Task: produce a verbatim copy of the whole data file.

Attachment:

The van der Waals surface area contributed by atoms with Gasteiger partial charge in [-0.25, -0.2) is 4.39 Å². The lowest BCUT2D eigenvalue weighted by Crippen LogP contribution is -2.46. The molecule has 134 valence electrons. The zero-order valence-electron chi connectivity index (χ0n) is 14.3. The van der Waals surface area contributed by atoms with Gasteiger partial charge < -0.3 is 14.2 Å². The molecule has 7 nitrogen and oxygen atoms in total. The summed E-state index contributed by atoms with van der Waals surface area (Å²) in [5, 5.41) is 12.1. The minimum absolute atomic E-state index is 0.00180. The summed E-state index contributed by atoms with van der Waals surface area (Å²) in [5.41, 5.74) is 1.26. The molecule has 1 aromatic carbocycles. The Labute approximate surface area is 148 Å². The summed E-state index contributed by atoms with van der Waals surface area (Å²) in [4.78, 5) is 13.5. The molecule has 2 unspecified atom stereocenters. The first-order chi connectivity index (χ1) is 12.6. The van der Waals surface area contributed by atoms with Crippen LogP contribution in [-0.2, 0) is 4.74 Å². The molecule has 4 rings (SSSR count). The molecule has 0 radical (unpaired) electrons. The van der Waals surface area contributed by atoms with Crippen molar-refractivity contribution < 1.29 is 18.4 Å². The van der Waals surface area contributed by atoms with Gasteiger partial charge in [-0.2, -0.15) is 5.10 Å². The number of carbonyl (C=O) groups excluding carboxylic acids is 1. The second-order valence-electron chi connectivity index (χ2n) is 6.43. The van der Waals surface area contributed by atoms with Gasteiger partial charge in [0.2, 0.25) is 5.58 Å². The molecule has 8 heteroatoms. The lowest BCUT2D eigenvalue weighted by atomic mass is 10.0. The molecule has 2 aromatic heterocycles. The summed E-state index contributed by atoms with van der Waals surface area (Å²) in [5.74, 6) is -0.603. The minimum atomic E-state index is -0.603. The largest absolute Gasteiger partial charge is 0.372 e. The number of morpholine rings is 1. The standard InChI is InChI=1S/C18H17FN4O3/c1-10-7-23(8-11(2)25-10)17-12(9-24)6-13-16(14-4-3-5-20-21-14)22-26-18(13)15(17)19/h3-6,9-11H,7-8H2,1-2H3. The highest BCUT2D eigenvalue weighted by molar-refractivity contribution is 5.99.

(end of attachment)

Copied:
The van der Waals surface area contributed by atoms with Gasteiger partial charge in [-0.25, -0.2) is 4.39 Å². The lowest BCUT2D eigenvalue weighted by Crippen LogP contribution is -2.46. The molecule has 134 valence electrons. The zero-order valence-electron chi connectivity index (χ0n) is 14.3. The van der Waals surface area contributed by atoms with Gasteiger partial charge < -0.3 is 14.2 Å². The molecule has 7 nitrogen and oxygen atoms in total. The summed E-state index contributed by atoms with van der Waals surface area (Å²) in [5, 5.41) is 12.1. The minimum absolute atomic E-state index is 0.00180. The summed E-state index contributed by atoms with van der Waals surface area (Å²) in [5.41, 5.74) is 1.26. The molecule has 1 aromatic carbocycles. The Labute approximate surface area is 148 Å². The summed E-state index contributed by atoms with van der Waals surface area (Å²) in [4.78, 5) is 13.5. The molecule has 2 unspecified atom stereocenters. The first-order chi connectivity index (χ1) is 12.6. The van der Waals surface area contributed by atoms with Crippen LogP contribution in [-0.2, 0) is 4.74 Å². The molecule has 4 rings (SSSR count). The molecule has 0 radical (unpaired) electrons. The van der Waals surface area contributed by atoms with Crippen molar-refractivity contribution < 1.29 is 18.4 Å². The van der Waals surface area contributed by atoms with Gasteiger partial charge in [-0.2, -0.15) is 5.10 Å². The number of carbonyl (C=O) groups excluding carboxylic acids is 1. The second-order valence-electron chi connectivity index (χ2n) is 6.43. The van der Waals surface area contributed by atoms with Gasteiger partial charge in [0.2, 0.25) is 5.58 Å². The molecule has 8 heteroatoms. The lowest BCUT2D eigenvalue weighted by atomic mass is 10.0. The molecule has 2 aromatic heterocycles. The summed E-state index contributed by atoms with van der Waals surface area (Å²) in [5.74, 6) is -0.603. The minimum atomic E-state index is -0.603. The largest absolute Gasteiger partial charge is 0.372 e. The number of morpholine rings is 1. The standard InChI is InChI=1S/C18H17FN4O3/c1-10-7-23(8-11(2)25-10)17-12(9-24)6-13-16(14-4-3-5-20-21-14)22-26-18(13)15(17)19/h3-6,9-11H,7-8H2,1-2H3. The highest BCUT2D eigenvalue weighted by molar-refractivity contribution is 5.99.